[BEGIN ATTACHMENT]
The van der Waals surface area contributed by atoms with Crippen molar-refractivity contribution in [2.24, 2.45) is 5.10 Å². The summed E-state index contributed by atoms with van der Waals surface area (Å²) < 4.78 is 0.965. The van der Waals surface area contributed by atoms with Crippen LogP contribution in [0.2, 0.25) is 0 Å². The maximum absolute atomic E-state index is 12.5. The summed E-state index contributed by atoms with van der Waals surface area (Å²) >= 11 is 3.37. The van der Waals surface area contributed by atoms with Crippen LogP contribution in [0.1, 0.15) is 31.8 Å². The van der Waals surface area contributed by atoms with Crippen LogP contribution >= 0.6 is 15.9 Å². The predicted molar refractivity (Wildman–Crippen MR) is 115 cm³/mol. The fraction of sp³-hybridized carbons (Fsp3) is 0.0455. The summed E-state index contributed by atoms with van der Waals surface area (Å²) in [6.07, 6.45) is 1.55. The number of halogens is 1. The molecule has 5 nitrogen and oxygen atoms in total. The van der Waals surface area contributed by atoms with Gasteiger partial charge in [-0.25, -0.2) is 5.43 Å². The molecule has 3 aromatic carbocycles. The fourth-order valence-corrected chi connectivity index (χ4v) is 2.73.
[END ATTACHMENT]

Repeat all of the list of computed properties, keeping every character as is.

The van der Waals surface area contributed by atoms with Crippen molar-refractivity contribution in [2.24, 2.45) is 5.10 Å². The summed E-state index contributed by atoms with van der Waals surface area (Å²) < 4.78 is 0.965. The van der Waals surface area contributed by atoms with Crippen LogP contribution in [0.2, 0.25) is 0 Å². The maximum absolute atomic E-state index is 12.5. The summed E-state index contributed by atoms with van der Waals surface area (Å²) >= 11 is 3.37. The van der Waals surface area contributed by atoms with Crippen LogP contribution in [0.1, 0.15) is 31.8 Å². The van der Waals surface area contributed by atoms with Crippen LogP contribution >= 0.6 is 15.9 Å². The predicted molar refractivity (Wildman–Crippen MR) is 115 cm³/mol. The fraction of sp³-hybridized carbons (Fsp3) is 0.0455. The summed E-state index contributed by atoms with van der Waals surface area (Å²) in [6.07, 6.45) is 1.55. The number of halogens is 1. The molecule has 5 nitrogen and oxygen atoms in total. The van der Waals surface area contributed by atoms with Gasteiger partial charge in [-0.25, -0.2) is 5.43 Å². The molecule has 3 aromatic carbocycles. The fourth-order valence-corrected chi connectivity index (χ4v) is 2.73.